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Compound-specific carbon, nitrogen, and hydrogen isotope analysis of N-nitrosodimethylamine in aqueous solutions
Umeå University, Faculty of Medicine, Department of Medical Biochemistry and Biophysics.
Umeå University, Faculty of Medicine, Department of Medical Biochemistry and Biophysics.
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2015 (English)In: Analytical Chemistry, ISSN 0003-2700, E-ISSN 1520-6882, Vol. 87, no 5, 2916-2924 p.Article in journal (Refereed) Published
Abstract [en]

Mitigation of N-nitrosodimethylamine (NDMA) and other hazardous water disinfection byproducts (DBP) is currently hampered by a limited understanding of DBP formation mechanisms. Because variations of the stable isotope composition of NDMA can potentially reveal reaction pathways and precursor compounds, we developed a method for the compound-specific isotope analysis (CSIA) of (13)C/(12)C, (15)N/(14)N, and (2)H/(1)H ratios of NDMA by gas chromatography coupled to isotope ratio mass spectrometry (GC/IRMS). Method quantification limits for the accurate isotope analysis of NDMA, N-nitrosodiethyl-, -dipropyl-, and -dibutylamine as well as N-nitrosopyrrolidine were between 0.18 to 0.60 nmol C, 0.40 to 0.80 nmol N, and 2.2 to 5.8 nmol H injected on column. Coupling solid phase extraction (SPE) to GC/IRMS enabled the precise quantification of C, N, and H isotope ratios of NDMA in aqueous samples at concentrations of 0.6 μM (45 μg L(-1)). We validated the proposed method with a laboratory experiment, in which NDMA was formed with stoichiometric yield (97 ± 4%) through chloramination of the pharmaceutical ranitidine (3 μM). δ(13)C and δ(2)H values of NDMA remained constant during NDMA formation while its δ(15)N increased due to a reaction at a N atom in the rate-limiting step of NDMA formation. The δ(2)H value of NDMA determined by SPE-GC/IRMS also corresponded well to the δ(2)H value of the N(CH3)2-group of ranitidine measured by quantitative deuterium nuclear magnetic resonance spectroscopy. This observation implies that the N(CH3)2-moiety of ranitidine is transferred to NDMA without being chemically altered and illustrates the accuracy of the proposed method.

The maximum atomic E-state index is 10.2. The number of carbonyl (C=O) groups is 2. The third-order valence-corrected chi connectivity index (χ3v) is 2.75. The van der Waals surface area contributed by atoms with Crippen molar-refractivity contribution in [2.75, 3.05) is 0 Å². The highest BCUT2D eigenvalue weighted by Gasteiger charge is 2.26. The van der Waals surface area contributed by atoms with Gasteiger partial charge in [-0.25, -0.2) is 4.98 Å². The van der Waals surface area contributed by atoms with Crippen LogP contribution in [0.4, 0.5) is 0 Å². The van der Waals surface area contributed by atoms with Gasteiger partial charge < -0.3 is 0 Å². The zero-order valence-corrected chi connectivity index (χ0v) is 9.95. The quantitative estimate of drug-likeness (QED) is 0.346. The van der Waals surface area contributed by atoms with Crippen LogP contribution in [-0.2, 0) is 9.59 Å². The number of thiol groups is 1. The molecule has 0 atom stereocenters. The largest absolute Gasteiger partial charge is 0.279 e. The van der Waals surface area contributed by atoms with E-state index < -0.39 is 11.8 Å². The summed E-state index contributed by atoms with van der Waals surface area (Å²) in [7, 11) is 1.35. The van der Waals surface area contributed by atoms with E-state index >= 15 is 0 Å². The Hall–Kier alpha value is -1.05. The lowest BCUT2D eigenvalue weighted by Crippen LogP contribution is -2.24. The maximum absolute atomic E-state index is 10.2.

Place, publisher, year, edition, pages
2015. Vol. 87, no 5, 2916-2924 p.
National Category
Analytical Chemistry
URN: urn:nbn:se:umu:diva-101104DOI: 10.1021/ac5044169ISI: 000350611700057PubMedID: 25621380OAI: diva2:796695

Originally included in thesis in manuscript form, with the title "Compound-Specific Carbon, Nitrogen, and Hydrogen Isotope Analysis of N-Nitrosodimethylamine (NDMA) in Aqueous Solutions"

Available from: 2015-03-20 Created: 2015-03-20 Last updated: 2015-05-19Bibliographically approved
In thesis
1. NMR studies of metabolites and xenobiotics: From time-points to long-term metabolic regulation
Open this publication in new window or tab >>NMR studies of metabolites and xenobiotics: From time-points to long-term metabolic regulation
2015 (English)Doctoral thesis, comprehensive summary (Other academic)
Abstract [en]

Chemical species carry information in two dimensions, in their concentrations and their isotopic signatures. The concentrations of metabolites or synthetic compounds describe the composition of a chemical or biological system, while isotopic signatures describe processes in the system by their reaction pathways, regulation, and responses to external stimuli. Stable isotopes are unique tracers of these processes because their natural abundances are modulated by isotope effects occurring in physical processes as well as in chemical reactions. Nuclear magnetic resonance (NMR) spectroscopy is a prime technique not only for identification and quantification of small molecules in complex systems but also for measuring intramolecular distribution of stable isotopes in metabolites and other small molecules. In this thesis, we use quantitative NMR in three fields: in food science, environmental pollutant tracing, and plant-climate science.